Welcome to the National Tribal Water Council


The NTWC has identified its purpose in its bylaws:

"The NTWC was established to advocate for the best interests of federally-recognized Indian and Alaska Native Tribes, and Tribally-authorized organizations, in matters pertaining to water. It is the intent of the NTWC to advocate for the health and sustainability of clean and safe water, and for the productive use of water for the health and well-being of Indian Country, Indian communities, Alaska Native Tribes and Alaska Native Villages."

At the start of 2021, the National Tribal Water Council took the opportunity to outline several key priority actions that are important and crucial to tribes. A transition brief has been developed and will be shared with the EPA, tribes, the National Tribal Caucus, National Congress of American Indians, and tribal organizations. A copy of the transition briefing document is available by clicking HERE.

As the Chairman of National Tribal Water Council (NTWC),
I welcome you to the new NTWC website.


Hello, my name is Ken Norton and I am an enrolled member of the Hoopa Valley Tribe and serve as the Director of the Hoopa Valley Tribal Environmental Protection Agency, in Hoopa, California. For those of you visiting this site for the first time, I’d like to briefly share about the National Tribal Water Council.

The NTWC was established to advocate for the best interests of federally-recognized Indian and Alaska Native Tribes in matters pertaining to water. It is the intent of the NTWC to advocate for the health and sustainability of clean water, and for the productive use of water for the health and well-being of Indian Country, Indian communities, Alaska Native Tribes, and Alaska Native Villages.

Additionally, the National Tribal Water Council is a technical and scientific body created to assist the Environmental Protection Agency (EPA), federally recognized Indian Tribes, including Alaska Native Tribes, and their associated tribal communities and tribal organizations, with research and information for decision-making regarding water issues and water-related concerns that impact Indian and Alaska Native tribal members, as well as other residents of Alaska Native Villages and Indian Country in the United States. Please note: The NTWC is not a policy-making body and its input is not a substitute for government-to-government consultation.

As the NTWC’s website evolves, it will contain NTWC’s policy analysis on water related policies that impact Tribes, important water quality resources for Tribes, and current water quality news. We hope that you will continue to visit the NTWC website as it evolves to better meet the needs of all who are interested in clean and healthy water and healthy Tribal communities.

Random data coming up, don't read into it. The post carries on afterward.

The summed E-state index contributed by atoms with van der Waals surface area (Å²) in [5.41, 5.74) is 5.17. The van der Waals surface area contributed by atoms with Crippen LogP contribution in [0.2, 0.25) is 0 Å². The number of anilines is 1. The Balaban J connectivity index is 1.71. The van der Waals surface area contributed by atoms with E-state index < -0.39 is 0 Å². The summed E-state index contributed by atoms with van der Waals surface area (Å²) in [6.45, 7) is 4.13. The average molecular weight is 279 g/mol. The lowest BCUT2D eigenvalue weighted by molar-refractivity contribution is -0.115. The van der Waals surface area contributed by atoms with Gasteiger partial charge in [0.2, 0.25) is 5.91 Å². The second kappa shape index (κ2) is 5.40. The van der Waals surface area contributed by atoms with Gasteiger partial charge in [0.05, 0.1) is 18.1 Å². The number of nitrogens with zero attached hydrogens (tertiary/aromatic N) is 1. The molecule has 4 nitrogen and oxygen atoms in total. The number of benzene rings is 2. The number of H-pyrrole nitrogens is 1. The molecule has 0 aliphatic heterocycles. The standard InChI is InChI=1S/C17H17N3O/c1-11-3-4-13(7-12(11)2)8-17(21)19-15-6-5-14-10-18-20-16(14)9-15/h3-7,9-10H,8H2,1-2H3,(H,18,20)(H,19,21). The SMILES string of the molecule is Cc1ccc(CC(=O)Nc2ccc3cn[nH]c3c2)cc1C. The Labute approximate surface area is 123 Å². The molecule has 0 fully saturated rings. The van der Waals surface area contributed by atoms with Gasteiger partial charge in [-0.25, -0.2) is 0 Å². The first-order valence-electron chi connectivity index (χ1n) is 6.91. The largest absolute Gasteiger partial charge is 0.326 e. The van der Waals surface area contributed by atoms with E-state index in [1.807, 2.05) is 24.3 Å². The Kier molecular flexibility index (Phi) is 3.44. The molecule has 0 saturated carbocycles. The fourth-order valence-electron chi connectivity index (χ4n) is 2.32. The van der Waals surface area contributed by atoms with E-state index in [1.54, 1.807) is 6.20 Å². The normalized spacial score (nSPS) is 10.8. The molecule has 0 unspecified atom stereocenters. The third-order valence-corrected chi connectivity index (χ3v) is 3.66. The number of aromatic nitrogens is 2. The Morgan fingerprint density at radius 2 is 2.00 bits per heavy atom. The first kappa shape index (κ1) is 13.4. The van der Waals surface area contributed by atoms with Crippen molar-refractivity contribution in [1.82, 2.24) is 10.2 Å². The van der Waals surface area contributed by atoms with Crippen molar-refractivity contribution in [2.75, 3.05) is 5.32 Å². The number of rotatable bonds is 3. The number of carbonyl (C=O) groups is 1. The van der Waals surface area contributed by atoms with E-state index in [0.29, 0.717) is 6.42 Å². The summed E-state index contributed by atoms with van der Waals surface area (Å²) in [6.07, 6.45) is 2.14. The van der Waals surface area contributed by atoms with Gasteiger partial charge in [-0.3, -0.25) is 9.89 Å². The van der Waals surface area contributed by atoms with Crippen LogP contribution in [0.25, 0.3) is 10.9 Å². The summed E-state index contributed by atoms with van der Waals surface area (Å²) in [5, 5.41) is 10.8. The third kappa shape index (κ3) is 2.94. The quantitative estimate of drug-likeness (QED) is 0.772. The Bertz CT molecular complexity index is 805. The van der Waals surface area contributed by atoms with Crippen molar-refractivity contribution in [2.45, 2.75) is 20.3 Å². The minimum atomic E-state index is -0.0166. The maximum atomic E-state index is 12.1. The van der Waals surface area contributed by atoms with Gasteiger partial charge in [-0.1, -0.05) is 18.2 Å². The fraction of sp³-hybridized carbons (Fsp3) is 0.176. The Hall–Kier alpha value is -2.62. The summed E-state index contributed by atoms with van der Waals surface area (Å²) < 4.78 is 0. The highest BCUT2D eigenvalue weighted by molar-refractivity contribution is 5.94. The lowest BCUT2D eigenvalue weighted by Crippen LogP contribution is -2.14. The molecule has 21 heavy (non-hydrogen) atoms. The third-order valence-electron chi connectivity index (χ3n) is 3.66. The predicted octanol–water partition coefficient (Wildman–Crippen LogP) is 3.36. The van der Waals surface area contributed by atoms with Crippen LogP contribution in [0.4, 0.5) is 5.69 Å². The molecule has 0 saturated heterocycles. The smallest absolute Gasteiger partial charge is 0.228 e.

Lastly, the NTWC is pleased to have the Institute for Tribal Environmental Professionals as the new administrator of the NTWC Cooperative Agreement with the U.S. Environmental Protection Agency.

I invite you to explore this website and thank you for visiting.

Sincerely,



Ken Norton, Chairman
National Tribal Water Council

A Guidebook for Developing Tribal Water Quality Standards was developed by the National Tribal Water Council to serve as a tool and a guide to assist tribes in developing a water quality standards program under tribal legal authority.

The first section of the guidebook briefly describes the legal and administrative aspects of developing a water quality program. Having general familiarity with the legal background will help tribes more effectively create and operate the program.

The second section of the guidebook briefly describes the technical aspects of developing the program, including setting and administering water quality standards for waterbodies on tribal land.

While the federal government has set out a water quality management approach in the Clean Water Act and Environmental Protection Agency regulations, tribes may decide to take different approaches to water protection. Likewise, even when a tribe participates in the federal Clean Water Act system, the basic building block is still a tribal program, designed by tribal staff and adopted under tribal law.

To access the guidebook, please click HERE.


National Tribal Water Council (Council) is pleased to share its 2021-2022 Priorities with the tribes. The Council continues to focus on advocating for protection of tribal water and water-related resources, and developing comment letters in response to proposed policy and rulemaking actions. The Council identified several new priorities that focus on collaborating with appropriate federal agencies and strengthening federal programs, such as the Clean Water Act (CWA) Section 401, to protect tribal waters and tribal water-related resources.




The National Tribal Water Council is funded through a grant from the US Environmental Protection Agency’s Office of Water and administered by the Institute for Tribal Environmental Professionals at Northern Arizona University.

Contact Us


National Tribal Water Council (NTWC)
PO Box 15004
Flagstaff, AZ 86011-5004
NTWC Priorities List [pdf]
NTWC Fact Sheet [pdf]
NTWC Brochure [pdf]
Visit our Facebook page.


NTWC 2020/2021 Transition Brief
NTWC's 2020/2021 Tribal Water Priorities
Policy Response Kits
Tribal Advisory Committee
Grants Opportunities


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